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Aquarium Places Review

Album. Released 2013.  

BBC Review

Assured and sophisticated acoustic jazz with deep roots in the tradition.

Daniel Spicer 2013

On its release in 2011, Aquarium’s eponymous debut signalled pianist Sam Leak’s full emergence onto the UK jazz scene as a versatile composer and instrumentalist.

There was a powerful sense of storytelling about his first collection, and this follow-up exhibits a similar narrative urge. Its originals seem to provide snapshots of people, places and conversations, like a volume of loosely connected short stories.

The title track sets the scene with a breezy, mid-tempo jaunt featuring James Allsopp’s louche tenor and Leak’s exuberant piano lines draped over Joshua Blackmore’s compact swing – a mood redolent of a 1960s Parisian boulevard.

In fact, the undeniable influence of 60s piano jazz can be felt throughout the album.

The onrushing Catherine Grove harks back to the meaty urgency of Chick Corea’s iconic trio with Roy Haynes and Miroslav Vitous circa Now He Sings, Now He Sobs, with Leak’s solo tracing out a long, looping right-handed storyline of the kind Herbie Hancock developed with Miles Davis.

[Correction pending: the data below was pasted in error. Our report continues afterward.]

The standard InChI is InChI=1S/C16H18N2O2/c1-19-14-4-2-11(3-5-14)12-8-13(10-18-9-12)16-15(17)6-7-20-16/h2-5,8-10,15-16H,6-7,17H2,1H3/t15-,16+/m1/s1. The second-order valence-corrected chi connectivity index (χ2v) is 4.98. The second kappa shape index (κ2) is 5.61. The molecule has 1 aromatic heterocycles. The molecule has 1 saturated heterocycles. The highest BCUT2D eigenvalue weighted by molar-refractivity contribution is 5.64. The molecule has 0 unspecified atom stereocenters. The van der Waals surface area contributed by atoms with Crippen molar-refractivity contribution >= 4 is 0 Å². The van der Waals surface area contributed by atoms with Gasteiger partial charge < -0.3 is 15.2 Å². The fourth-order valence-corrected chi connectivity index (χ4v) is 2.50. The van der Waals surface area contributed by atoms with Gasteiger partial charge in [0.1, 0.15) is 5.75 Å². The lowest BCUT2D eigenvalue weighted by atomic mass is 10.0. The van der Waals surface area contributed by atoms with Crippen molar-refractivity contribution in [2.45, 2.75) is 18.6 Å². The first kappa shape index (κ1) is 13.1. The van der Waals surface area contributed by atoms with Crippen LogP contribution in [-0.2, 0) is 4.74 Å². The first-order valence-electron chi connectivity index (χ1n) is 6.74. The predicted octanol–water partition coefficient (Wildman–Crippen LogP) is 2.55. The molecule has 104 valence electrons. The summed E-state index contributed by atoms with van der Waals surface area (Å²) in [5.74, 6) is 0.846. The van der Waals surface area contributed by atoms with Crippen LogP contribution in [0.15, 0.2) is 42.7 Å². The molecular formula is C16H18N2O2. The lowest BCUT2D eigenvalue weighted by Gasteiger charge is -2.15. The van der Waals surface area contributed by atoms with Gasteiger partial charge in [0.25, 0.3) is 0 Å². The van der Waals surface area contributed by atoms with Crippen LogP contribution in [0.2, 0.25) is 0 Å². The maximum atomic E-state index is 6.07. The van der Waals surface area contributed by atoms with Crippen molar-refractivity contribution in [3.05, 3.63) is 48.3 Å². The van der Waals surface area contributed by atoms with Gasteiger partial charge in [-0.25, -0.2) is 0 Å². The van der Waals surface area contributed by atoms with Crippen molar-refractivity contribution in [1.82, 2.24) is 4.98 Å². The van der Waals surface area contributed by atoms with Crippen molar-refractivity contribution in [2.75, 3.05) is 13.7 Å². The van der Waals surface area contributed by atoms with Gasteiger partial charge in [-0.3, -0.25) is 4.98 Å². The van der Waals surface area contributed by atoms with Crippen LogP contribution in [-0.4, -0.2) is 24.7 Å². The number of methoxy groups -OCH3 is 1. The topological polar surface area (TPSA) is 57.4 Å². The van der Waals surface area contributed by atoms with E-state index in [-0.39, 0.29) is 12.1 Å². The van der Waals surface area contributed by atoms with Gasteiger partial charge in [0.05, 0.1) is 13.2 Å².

Scribbles and Scrawls announces itself with a prancing, Paul Bley-like fanfare before diving into spirited free-bop full of fleet melodies and racing runs, pushed on by Blackmore’s cantering energy.

The musicianship is of the calibre you’d expect from these four highly trained and experienced mainstays of the London scene.

Double bassist Calum Gourlay shows a sensitivity and restraint throughout. Blackmore digs deep into propulsive swing but, on Clutter, also revels in the kind of goading, fractured grooves he brings to his trio with Corey Mwamba and Dave Kane.

Allsopp’s tenor reveals a smooth and full-bodied maturity quite distinct from his earlier histrionics with breakthrough band Fraud. Witness how, on Milan, his strident, clear blowing authoritatively guides the rumbling opening cadenza into a sighing ballad.

And Leak’s playing resounds with a highly melodic sensibility, tracing long, full lines crammed with ornamental flourishes that echo Bach as often as they do Keith Jarrett.

No one is going to suggest that this music is breaking new ground. But that’s clearly not its intention. This is assured and sophisticated acoustic jazz with deep roots in the tradition, that knows exactly what it’s trying to do – and succeeds.

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